Understanding Cooking Methods
Moist Heat Cooking Methods
Moist heat methods cook food with hot liquid or vapor (steam). They include boiling, braising, poaching, stewing and pressure-cooking. Maximum temperatures are limited to the boiling point of water (212°F/100°C at sea level) and around 250°F/120°C in a pressure cooker. Using oils in modest amounts with these cooking methods is the safest way to cook with oils.
Dry Heat Cooking Methods
Dry heat methods cook foods with hot air, hot oil or heat radiation from hot flames or metal surfaces. Baking/roasting, frying, deep-frying, stir-frying and grilling are considered dry heat cooking methods. These methods expose foods to temperatures well above the boiling point of water, often exceeding 400°F/200°C. Dry heat cooking methods expose oils and natural fats to high temperatures and can create or increase the presence of harmful compounds which lead to harmful cell oxidation. Use the following guidelines for each method to help you decide:
Pan-Frying, Frying, Stir-Frying or Sautéing: These methods rely on heating the pan surface or oil to temperatures well above the boiling point of water. The food surface becomes hot enough to brown and lose its moisture. It is best to avoid adding any oil to the food when using these methods. Adding water or other liquids in small amounts will help control surface temperatures and prevent sticking. Adding liquids will give you the added benefit of creating additional flavor.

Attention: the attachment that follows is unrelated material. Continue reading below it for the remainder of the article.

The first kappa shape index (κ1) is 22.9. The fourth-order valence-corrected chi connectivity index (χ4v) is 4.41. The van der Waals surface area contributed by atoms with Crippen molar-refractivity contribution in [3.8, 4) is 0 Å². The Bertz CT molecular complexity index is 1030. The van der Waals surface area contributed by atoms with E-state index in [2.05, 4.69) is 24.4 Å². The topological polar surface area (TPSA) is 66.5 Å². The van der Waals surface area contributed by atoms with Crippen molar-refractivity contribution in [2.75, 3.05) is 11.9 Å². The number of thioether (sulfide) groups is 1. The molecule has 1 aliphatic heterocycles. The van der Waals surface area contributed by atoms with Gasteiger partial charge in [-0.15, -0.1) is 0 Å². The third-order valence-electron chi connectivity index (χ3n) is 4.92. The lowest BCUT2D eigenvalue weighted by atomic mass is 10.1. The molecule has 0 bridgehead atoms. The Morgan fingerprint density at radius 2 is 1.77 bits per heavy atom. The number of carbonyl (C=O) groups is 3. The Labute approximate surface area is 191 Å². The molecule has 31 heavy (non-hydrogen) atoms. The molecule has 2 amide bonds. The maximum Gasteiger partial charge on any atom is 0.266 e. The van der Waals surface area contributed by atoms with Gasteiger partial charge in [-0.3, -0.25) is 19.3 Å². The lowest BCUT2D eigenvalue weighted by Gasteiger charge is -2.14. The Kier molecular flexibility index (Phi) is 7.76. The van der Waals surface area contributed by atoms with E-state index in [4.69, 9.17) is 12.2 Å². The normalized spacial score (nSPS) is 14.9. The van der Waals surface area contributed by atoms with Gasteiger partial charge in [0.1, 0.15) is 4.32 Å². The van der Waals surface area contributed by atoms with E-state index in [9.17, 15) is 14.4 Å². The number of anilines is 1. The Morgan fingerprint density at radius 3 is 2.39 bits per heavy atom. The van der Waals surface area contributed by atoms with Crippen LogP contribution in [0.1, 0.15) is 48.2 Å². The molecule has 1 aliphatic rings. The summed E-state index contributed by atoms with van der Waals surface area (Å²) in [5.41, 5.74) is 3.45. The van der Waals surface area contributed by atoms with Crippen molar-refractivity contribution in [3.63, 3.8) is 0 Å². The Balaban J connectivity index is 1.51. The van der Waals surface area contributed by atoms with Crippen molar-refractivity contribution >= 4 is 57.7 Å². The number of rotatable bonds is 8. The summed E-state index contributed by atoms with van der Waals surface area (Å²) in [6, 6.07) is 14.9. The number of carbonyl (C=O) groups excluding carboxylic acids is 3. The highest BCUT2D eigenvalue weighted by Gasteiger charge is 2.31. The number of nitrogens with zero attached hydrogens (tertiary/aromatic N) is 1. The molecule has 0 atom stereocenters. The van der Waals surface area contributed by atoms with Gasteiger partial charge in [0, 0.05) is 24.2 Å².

Deep-Frying: This method heats food primarily by contact with hot oil (usually around 375°F/190°C). Deep-frying exposes the oil to air and high temperatures for extended periods of time, creating harmful by-products. It should be avoided in all cases.
Oven Baking and Roasting: This method cooks foods with hot air and heat radiation from the oven walls and heating elements. Temperatures can range from below the boiling point of water to well above it (450°F/230°C for bread, pizza, etc.). High temperatures cause food surfaces to brown and oils to begin breaking down (including natural oils present in the food). Internal temperatures can be controlled by adding liquids (purees in cakes, water in dough, etc.). The presence of the liquid prevents internal temperatures from rising above the boiling point of water, and controls the overall integrity of the food’s interior. It is fine to modestly add oils when baking or roasting – even at high temperatures – if a liquid is also present in the food, either naturally or added.Go back to techniques